Being a parent isn’t easy, especially when it comes to keeping your child safe. Even very basic parenting decisions, like choosing a sippy cup, can feel far too complicated.
“You face this dilemma where you just want your child to be able to drink of out something that’s safe, but you’re worried about the risks posed by chemicals in plastic, and you’re worried about the risk of glass breaking. It’s frustrating to feel like there aren’t any truly safe options,” said Laura Belmar, “Momtrepreneur” and Co-Founder of Mason Bottle. “
As a company, we want to make life less complicated for other parents. So, we designed a sippy cup made out of silicone so that parents don’t have to deal with the Catch-22 decision between plastic and glass. What’s really key about silicone is that you can have the peace of mind that it won’t leach chemicals, but it’s also virtually indestructible,” Laura explained.
And although there have been health concerns around silicone products, particularly when heated to high temperatures as with silicone bakeware, Laura conducted additional research and found that silicone is safe when used in baby bottles and pacifiers. In particular, a 2012 study confirmed that siloxane (the compounds found in silicone that have raised safety concerns) does not migrate into milk and infant formula. The Results showed that no contamination was detected after six hours of direct contact with silicone.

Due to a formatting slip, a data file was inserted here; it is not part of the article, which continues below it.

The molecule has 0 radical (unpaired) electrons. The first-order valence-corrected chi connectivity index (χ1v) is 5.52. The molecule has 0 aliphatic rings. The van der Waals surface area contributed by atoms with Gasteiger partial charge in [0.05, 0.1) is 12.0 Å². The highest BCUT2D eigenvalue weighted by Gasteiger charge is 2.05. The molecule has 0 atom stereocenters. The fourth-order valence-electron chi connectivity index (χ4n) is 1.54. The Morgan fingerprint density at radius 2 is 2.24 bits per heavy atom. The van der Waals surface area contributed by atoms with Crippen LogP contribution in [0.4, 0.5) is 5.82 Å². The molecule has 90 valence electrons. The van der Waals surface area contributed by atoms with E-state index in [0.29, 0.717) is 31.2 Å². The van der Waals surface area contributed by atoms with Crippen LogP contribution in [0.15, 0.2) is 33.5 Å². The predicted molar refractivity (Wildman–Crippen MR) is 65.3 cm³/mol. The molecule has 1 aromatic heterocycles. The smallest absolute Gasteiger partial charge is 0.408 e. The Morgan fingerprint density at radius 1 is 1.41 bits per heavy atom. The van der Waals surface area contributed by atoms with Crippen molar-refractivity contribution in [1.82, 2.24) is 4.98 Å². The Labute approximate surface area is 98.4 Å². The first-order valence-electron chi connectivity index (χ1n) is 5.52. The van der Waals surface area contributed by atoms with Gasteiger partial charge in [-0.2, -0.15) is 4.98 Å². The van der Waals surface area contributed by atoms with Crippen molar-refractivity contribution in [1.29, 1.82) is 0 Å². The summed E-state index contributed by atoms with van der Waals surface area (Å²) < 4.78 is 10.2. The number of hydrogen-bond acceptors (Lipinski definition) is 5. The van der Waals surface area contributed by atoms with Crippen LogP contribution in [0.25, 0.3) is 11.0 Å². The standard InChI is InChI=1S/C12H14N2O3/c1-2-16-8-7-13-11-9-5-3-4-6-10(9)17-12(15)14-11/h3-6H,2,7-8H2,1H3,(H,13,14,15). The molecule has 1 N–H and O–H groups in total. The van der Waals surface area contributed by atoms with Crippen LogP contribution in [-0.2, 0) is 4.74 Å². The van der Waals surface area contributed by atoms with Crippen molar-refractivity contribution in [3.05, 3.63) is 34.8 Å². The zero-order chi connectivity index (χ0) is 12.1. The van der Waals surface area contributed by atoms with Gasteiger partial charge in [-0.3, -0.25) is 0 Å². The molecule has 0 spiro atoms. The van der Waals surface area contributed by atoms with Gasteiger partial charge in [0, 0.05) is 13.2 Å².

Why Parents’ Relationship With Plastic Has Gotten Complicated
In 2012, the U.S. Food and Drug Administration banned baby bottles that contain bisphenol A (BPA), a compound frequently found in products made with plastic. The ban happened after manufacturers’ responded to consumer concerns over BPA’s safety. Several studies have since found that these chemicals mimic estrogen and could harm brain and reproductive development in fetuses, infants and children.
Parents are now seeing BPA-free bottles and other children’s products being sold. Yet, recent research reveals that a common BPA replacement, known as bisphenol S, (BPS) may just be as harmful as products made with BPA.
“As parents, you think that it’s safe if you buy something that says BPA-free. But, as more research emerges, we now have to worry about BPS too. No parent has time to constantly stay on top of which new version of plastic is safe. Raising our son, it was simpler for us to leave plastic behind and switch to silicone since it won’t leach chemicals and is unbreakable,” says Laura about the experience she shared with her husband and co-founder, Sebastian.
The Belmars are now taking pre-orders on Kickstarter to make their silicone sippy cup, “The Toddler…
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